Sakaldwipiya

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Sakaldwipiya Brahmins (also known as Bhojaka Brahmins or Maga Brahmins) are a class of Brahmin priests, Ayurveda teachers and practitioners (Vaidya) that are concentrated in northern India.The name can also be spelled as Shakdvipi, Shakdwipi, Shakdweepi, Shakdvipiya, Shakdwipiya, Shakdweepiya, Shakadwipi, and Sakadwipi.

Origin[edit]

The Sakaldwipiya Brahmin identify themselves as having emanating from the Shakdvipa area as described in the Samba Purana and the Bhavishya Purana.[1][2][3] The Maga brahmins were invited to Mitravana (Multan) on the banks of the Chnadrabhaga river specifically to worship the idol of Lord Sun. The Sakaldwipiya are specifically Surya worshippers.

The Maga are mentioned in Mahabharata as the Brahmins in Shakadvipa.[4][5] In Kalakacharya Kathanaka, the Jain Acharya Kalaka is said to have visited the Shaka country after crossing the Indus river, which was then ruled by a regional ruler under the Shahanushahi, in the first cent BCE.[6] The Shakas are identified as Scythians by Mukharjee.

Internal structures[edit]

The Sakaldwipiya Brahmins of Bihar, Odisha, Bengal and Uttar Pradesh are Ayurvedic physicians, priests and landholders.[7]

Also see[edit]

References[edit]

  1. ^ Bhavishya Purana (chapter 133)Jāti-Bhāṣkara, p. 150 quotes Bhavishya Purana while giving an account of the origin of Śākadvīpīs.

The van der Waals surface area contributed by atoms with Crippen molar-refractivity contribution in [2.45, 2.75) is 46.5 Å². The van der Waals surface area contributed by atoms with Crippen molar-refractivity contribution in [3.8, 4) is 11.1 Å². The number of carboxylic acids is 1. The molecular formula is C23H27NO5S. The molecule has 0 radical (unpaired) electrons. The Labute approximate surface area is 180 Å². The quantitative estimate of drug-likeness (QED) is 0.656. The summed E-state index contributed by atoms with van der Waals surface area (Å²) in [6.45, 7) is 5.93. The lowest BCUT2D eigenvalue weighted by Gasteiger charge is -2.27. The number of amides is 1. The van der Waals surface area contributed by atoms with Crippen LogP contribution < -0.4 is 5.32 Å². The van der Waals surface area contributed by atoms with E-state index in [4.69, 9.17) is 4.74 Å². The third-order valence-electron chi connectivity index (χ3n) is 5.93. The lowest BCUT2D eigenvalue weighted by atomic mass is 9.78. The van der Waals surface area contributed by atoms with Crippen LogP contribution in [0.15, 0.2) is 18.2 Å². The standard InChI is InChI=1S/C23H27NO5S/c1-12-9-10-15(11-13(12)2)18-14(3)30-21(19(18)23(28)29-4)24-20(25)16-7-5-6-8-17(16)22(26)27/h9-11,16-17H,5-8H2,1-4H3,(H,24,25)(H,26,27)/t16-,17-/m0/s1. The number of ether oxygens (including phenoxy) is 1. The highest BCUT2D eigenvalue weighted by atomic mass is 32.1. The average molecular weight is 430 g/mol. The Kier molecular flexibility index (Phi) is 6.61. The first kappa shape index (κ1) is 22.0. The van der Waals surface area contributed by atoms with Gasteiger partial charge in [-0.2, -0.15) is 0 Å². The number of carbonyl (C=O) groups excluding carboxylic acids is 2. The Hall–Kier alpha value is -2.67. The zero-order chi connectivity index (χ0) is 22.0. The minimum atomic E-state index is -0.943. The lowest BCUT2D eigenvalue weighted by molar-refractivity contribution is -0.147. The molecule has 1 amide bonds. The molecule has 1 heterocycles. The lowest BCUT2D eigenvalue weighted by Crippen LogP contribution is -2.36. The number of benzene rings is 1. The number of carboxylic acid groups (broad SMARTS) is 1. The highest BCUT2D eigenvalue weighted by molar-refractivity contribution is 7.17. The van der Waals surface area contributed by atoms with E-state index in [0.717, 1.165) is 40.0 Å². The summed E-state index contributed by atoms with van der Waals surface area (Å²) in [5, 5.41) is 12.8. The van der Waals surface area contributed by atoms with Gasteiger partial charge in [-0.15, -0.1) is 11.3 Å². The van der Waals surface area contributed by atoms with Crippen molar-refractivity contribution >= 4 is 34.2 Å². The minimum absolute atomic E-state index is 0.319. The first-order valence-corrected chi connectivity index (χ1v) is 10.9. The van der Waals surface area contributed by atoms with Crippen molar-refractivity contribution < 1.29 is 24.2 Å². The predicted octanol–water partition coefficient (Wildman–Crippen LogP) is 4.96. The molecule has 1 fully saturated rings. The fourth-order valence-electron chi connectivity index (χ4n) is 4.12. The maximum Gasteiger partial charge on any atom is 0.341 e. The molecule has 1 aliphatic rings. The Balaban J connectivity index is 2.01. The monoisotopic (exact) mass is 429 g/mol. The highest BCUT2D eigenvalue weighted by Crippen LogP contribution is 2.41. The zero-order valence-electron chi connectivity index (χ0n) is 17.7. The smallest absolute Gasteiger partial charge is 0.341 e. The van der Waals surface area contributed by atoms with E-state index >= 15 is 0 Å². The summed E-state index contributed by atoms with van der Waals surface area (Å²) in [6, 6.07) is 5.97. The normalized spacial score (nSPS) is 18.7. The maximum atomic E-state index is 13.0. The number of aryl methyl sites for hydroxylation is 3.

2. ^ Chand 1964, p. 4[need quotation to verify]
  3. ^ Samkshipta Bhavishya Purana, Kalyana, Jan 1992, Description of Magas in Sambopakhayana p. 141
  4. ^ The Mahabharata in Sanskrit, Book 6, Chapter 12, v33-34
  5. ^ SECTION XI (Bhumi Parva), p.26
  6. ^ B.N. Mukherjee, Ana analysis of the contents of the Kalakacharya Kathanakas, Jain Journal, Oct 1997, p. 37-46
  7. ^ Mitra 1962, p. 615.

Bibliography[edit]

  • Chand, Tara (1964), Indo-Iranian relations, Tehran: Information Service of India, Embassy of India.
  • Mitra, Debala (1962), Foreign Elements In Indian Culture, The Cultural Heritage of India, II, Calcutta: The Ramakrishna Mission Institute, pp. 612–615.
  • Sharma, Jagdish Saran (1981), Encyclopaedia Indica, II (2nd ed.), New Delhi: Chand[full citation needed]